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Radeon VII will be compatible with macOS Mojave 10.14.5

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Now available at retail, AMD’s Radeon VII graphics card can be used in a Thunderbolt 3 eGPU enclosure with the latest macOS Mojave beta.

AMD's press launch of the Radeon VII in January


AMD’s press launch of the Radeon VII in January

First spotted in posts on Reddit, reiterated in the AppleInsider forums, and confirmed by our own testing, Apple and AMD have enabled full support for AMD’s newest card in macOS. Announced in January, the Radeon VII is latest major release in AMD’s roster of graphics cards, boasting a 25-percent performance improvement compared to earlier Vega cards.

The card is a prime candidate for use in future “Pro” Mac models, but it first has to work with macOS. At present, it works in eGPU enclosures with high-wattage power supplies like the Sonnet Breakaway Box 650, and Razer Core X. However, while the OS spots the card in a 5,1 PCI-E Mac Pro tower, the card isn’t operating properly, and frequently kernel panics the machine.

At launch, it wasn’t originally compatible. According early queries of external GPU enthusiast site eGPU.io, there wasn’t isn’t a driver in macOS, but there were hooks for future development in macOS 10.14.4. Another post noted the PCI ID is listed in the latest macOS 10.14.4 beta build, indicating that future support for the hardware was likely.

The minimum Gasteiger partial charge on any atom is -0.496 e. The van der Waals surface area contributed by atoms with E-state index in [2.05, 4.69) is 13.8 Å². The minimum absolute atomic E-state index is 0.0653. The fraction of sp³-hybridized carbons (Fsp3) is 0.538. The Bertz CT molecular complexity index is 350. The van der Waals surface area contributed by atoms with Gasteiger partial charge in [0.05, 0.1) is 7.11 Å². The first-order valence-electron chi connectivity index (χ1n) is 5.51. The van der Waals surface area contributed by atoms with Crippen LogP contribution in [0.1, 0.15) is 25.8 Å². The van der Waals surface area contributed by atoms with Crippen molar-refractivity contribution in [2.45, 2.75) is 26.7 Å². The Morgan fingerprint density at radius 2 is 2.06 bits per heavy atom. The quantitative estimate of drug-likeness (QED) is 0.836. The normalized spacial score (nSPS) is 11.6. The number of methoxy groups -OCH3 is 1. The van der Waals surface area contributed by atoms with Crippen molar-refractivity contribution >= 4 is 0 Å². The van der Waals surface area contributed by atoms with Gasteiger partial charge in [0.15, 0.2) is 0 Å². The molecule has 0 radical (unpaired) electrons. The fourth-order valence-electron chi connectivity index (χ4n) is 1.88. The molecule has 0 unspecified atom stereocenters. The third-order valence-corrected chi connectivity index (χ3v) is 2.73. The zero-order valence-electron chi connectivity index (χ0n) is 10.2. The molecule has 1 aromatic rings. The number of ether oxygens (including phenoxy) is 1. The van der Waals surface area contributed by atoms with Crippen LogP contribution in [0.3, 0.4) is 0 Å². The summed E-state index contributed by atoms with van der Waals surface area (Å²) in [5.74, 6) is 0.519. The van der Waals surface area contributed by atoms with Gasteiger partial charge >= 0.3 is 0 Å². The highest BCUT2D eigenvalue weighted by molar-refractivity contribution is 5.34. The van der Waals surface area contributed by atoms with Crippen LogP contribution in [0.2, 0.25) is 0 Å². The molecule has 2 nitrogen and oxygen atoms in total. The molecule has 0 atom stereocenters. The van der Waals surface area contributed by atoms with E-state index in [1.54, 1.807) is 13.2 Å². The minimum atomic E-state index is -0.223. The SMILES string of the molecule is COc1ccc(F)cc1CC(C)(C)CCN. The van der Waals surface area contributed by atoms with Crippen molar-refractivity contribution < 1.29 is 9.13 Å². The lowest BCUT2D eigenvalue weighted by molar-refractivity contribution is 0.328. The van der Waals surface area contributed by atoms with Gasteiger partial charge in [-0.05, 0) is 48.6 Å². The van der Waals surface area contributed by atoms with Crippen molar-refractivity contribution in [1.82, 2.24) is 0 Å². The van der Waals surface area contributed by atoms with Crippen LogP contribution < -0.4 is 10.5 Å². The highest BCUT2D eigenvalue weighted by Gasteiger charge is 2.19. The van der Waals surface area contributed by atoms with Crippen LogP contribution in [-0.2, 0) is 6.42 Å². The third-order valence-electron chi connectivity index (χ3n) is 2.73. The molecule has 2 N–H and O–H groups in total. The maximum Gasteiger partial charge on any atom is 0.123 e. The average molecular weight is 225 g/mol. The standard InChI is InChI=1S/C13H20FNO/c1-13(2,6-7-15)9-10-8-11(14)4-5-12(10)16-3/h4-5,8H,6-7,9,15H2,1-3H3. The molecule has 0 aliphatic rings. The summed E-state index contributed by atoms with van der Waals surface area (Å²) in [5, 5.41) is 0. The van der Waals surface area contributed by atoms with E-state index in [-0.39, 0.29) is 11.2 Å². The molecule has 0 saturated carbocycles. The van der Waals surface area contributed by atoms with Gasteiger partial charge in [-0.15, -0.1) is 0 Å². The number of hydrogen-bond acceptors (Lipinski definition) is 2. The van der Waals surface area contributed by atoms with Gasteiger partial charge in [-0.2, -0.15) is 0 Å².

A driver for the card means more than allowing owners of GPU enclosures being able to buy the card and use it with their Macs and MacBooks, as it could also be an indication that the card will be offered to Mac users when buying a new Mac. As Apple seemingly is not interested in making macOS support Nvidia cards, this limits the range of graphics cards that could be used in a future modular Mac Pro considerably, with AMD’s offering being the most likely card to be used in such a high-powered machine.

Produced using a 7-nanometer process, the Radeon VII has 16 gigabytes of memory with up to 1 terabyte per second of memory bandwidth. Processing takes place on 60 compute units clocked at up to 1.8 gigahertz, resulting in playing games like “Devil May Cry 5” at a 4K resolution with framerates over 100 frames per second.

AMD shipped the Radeon VII on Feb. 7 as promised, priced at $699.



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